With the expected launch date for Apple’s (NASDAQ:AAPL) fabled iWatch a little over three months away, the perpetual tech industry rumor mill appears to have moved into high gear. The most recent rumor comes courtesy of Chinese news site Laoyaoba via GforGames. According to “Apple insiders” cited by Laoyaoba, the technical specifications and design of the iWatch have already been finalized, but the production of the device is on hold while the company waits for approval from the Food and Drug Administration. This indicates that the iWatch is being certified as a diagnostic medical device, rather than a purely educational or informational product.
An FDA memo recently obtained by Apple Toolbox provided an overview of the discussions that took place between Apple and FDA officials in a meeting last year. Much of the conversation described in the memo revolved around what would qualify a health-monitoring mobile device for regulation by the FDA, including a long discussion about a hypothetical mobile device that monitored blood glucose. Tellingly, Laoyaoba’s sources reported that the iWatch would include biometric sensors to monitor heart rate, blood pressure, and blood glucose. The sources also reported that Apple had developed its own proprietary sweat analysis sensor for the iWatch.
While getting FDA certification adds another hurdle that Apple must clear before it can release the iWatch, the decision to design the device as a medical diagnostic tool will likely give the iWatch a competitive edge over other wearable tech devices on the market that only offer health metrics without the weight of an FDA certification behind them. It also aligns with the company’s decision to develop its HealthKit data storage platform with the cooperation of the Mayo Clinic. As a certified medical device, the information collected by Apple’s iWatch will be qualified to be integrated with other health record information at participating health institutions.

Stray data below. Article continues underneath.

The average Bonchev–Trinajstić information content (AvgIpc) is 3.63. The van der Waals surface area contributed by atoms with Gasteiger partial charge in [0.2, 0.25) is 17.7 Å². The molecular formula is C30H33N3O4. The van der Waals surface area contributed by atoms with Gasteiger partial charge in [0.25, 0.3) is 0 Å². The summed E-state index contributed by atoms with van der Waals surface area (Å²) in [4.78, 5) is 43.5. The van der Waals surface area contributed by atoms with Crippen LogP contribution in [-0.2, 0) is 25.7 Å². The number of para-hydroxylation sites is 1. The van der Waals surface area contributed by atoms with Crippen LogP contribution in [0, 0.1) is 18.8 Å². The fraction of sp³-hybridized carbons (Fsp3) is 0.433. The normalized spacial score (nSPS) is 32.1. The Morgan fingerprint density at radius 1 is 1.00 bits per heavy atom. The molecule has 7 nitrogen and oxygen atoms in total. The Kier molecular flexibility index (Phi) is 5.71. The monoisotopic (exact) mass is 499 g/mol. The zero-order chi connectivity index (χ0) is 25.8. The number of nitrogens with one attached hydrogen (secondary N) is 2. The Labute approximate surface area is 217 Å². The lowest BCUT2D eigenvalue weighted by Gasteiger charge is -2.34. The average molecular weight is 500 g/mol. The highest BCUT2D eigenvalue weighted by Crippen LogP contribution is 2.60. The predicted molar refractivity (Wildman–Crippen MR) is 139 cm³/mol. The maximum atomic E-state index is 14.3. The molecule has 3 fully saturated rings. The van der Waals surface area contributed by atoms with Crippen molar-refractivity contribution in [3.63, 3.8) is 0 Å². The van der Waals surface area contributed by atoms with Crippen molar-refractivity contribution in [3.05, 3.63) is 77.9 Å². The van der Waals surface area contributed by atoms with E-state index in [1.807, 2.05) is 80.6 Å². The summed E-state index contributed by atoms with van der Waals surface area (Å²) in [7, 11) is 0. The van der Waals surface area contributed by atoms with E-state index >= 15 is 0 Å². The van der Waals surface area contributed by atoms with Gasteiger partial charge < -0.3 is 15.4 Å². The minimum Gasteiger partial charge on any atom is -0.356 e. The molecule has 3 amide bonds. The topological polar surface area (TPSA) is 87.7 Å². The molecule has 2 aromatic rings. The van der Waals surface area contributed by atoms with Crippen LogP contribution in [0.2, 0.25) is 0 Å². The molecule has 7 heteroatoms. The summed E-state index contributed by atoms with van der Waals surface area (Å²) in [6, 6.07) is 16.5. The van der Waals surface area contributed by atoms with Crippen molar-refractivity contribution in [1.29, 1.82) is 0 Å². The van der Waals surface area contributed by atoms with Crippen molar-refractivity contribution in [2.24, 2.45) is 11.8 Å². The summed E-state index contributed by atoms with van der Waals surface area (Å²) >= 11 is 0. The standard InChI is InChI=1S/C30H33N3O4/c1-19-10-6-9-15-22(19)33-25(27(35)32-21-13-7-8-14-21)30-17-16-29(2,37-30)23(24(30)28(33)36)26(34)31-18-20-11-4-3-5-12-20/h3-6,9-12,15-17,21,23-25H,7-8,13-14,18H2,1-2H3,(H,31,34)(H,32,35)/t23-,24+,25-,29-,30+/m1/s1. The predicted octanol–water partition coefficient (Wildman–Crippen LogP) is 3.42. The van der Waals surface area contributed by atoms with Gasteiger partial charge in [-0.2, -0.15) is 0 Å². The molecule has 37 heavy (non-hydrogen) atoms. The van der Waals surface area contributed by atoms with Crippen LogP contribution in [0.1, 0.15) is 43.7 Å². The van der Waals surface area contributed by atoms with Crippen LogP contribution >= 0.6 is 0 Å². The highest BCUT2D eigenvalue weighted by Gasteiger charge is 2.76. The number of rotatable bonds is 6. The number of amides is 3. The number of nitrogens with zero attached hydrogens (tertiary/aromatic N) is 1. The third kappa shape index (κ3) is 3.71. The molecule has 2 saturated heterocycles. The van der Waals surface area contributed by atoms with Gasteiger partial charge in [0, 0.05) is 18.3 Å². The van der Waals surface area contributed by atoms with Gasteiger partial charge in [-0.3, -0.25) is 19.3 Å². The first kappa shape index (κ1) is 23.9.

It should be noted that some of the iWatch details reported by Laoyaoba’s sources contradicted information reported by other media outlets’ sources this week. On Friday, unnamed sources cited by The Wall Street Journal reported that Apple is planning on releasing multiple versions of the iWatch with different screen sizes, including at least one model that will be packed with over ten types of health-monitoring and fitness-tracking sensors. However, Laoyaoba’s sources only mentioned one model of iWatch.
The Wall Street Journal’s report came on the heels of another report from Reuters on Thursday that indicated that the iWatch would feature a slightly rectangular 2.5-inch screen. Both media outlets’ sources reported that Taiwan’s Quanta Computer would manufacture the device. However, while The Wall Street Journal’s sources reported that mass production would likely begin in several months following a trial run in July; Reuters’ sources reported that full mass production would kick off next month. The Wall Street Journal’s sources also suggested that the specifications for the iWatch had not yet been finalized.
Although there are multiple health-related wearable tech devices already on the market, none that have been released so far have ignited much consumer excitement. Apple arch-rival Samsung (SSNLF.PK) released the fitness-tracking Gear Fit device in April of this year, but the device has not been widely adopted and several tech reviewers — including one at CNET — were critical of the Gear Fit’s narrow display and limited capabilities.
Christian Lindholm — CEO of Finnish wearable tech company Koru — is one industry watcher who believes that the wearable tech market is ripe for Apple’s entry. “Consumer electronics companies led by Samsung build market awareness,” noted Lindholm in a wearable tech-themed presentation last December. “Wearables get transformed through curved displays. Apple enters with a big bang.” Assuming that all goes well at the FDA, most sources believe that Apple’s “big bang” will happen in October.